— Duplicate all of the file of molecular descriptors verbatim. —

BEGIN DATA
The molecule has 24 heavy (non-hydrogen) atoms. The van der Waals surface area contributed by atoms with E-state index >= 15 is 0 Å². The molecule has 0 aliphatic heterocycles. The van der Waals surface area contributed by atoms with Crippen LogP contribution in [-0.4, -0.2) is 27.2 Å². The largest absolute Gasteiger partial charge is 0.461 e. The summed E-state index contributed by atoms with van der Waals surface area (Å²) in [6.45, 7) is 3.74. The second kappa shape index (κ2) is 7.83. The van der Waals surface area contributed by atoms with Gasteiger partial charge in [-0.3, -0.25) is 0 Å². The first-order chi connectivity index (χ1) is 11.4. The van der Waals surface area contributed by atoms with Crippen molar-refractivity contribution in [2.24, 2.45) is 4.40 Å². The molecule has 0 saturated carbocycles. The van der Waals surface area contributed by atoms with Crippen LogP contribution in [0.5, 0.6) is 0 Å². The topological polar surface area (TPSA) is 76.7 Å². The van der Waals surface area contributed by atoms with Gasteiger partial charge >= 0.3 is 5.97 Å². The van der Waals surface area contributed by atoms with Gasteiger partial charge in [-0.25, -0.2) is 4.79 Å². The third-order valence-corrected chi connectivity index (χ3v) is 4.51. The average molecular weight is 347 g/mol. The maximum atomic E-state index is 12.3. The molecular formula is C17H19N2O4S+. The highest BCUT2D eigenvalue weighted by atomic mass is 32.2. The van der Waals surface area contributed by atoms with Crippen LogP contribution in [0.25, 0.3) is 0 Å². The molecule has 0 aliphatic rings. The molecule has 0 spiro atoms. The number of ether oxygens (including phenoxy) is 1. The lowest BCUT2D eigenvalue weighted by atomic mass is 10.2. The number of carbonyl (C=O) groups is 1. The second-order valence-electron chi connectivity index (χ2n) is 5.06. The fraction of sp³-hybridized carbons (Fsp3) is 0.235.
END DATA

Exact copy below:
The molecule has 24 heavy (non-hydrogen) atoms. The van der Waals surface area contributed by atoms with E-state index >= 15 is 0 Å². The molecule has 0 aliphatic heterocycles. The van der Waals surface area contributed by atoms with Crippen LogP contribution in [-0.4, -0.2) is 27.2 Å². The largest absolute Gasteiger partial charge is 0.461 e. The summed E-state index contributed by atoms with van der Waals surface area (Å²) in [6.45, 7) is 3.74. The second kappa shape index (κ2) is 7.83. The van der Waals surface area contributed by atoms with Gasteiger partial charge in [-0.3, -0.25) is 0 Å². The first-order chi connectivity index (χ1) is 11.4. The van der Waals surface area contributed by atoms with Crippen molar-refractivity contribution in [2.24, 2.45) is 4.40 Å². The molecule has 0 saturated carbocycles. The van der Waals surface area contributed by atoms with Crippen LogP contribution in [0.5, 0.6) is 0 Å². The topological polar surface area (TPSA) is 76.7 Å². The van der Waals surface area contributed by atoms with Gasteiger partial charge >= 0.3 is 5.97 Å². The van der Waals surface area contributed by atoms with Gasteiger partial charge in [-0.25, -0.2) is 4.79 Å². The third-order valence-corrected chi connectivity index (χ3v) is 4.51. The average molecular weight is 347 g/mol. The maximum atomic E-state index is 12.3. The molecular formula is C17H19N2O4S+. The highest BCUT2D eigenvalue weighted by atomic mass is 32.2. The van der Waals surface area contributed by atoms with Crippen LogP contribution in [0.25, 0.3) is 0 Å². The molecule has 0 aliphatic rings. The molecule has 0 spiro atoms. The number of ether oxygens (including phenoxy) is 1. The lowest BCUT2D eigenvalue weighted by atomic mass is 10.2. The number of carbonyl (C=O) groups is 1. The second-order valence-electron chi connectivity index (χ2n) is 5.06. The fraction of sp³-hybridized carbons (Fsp3) is 0.235.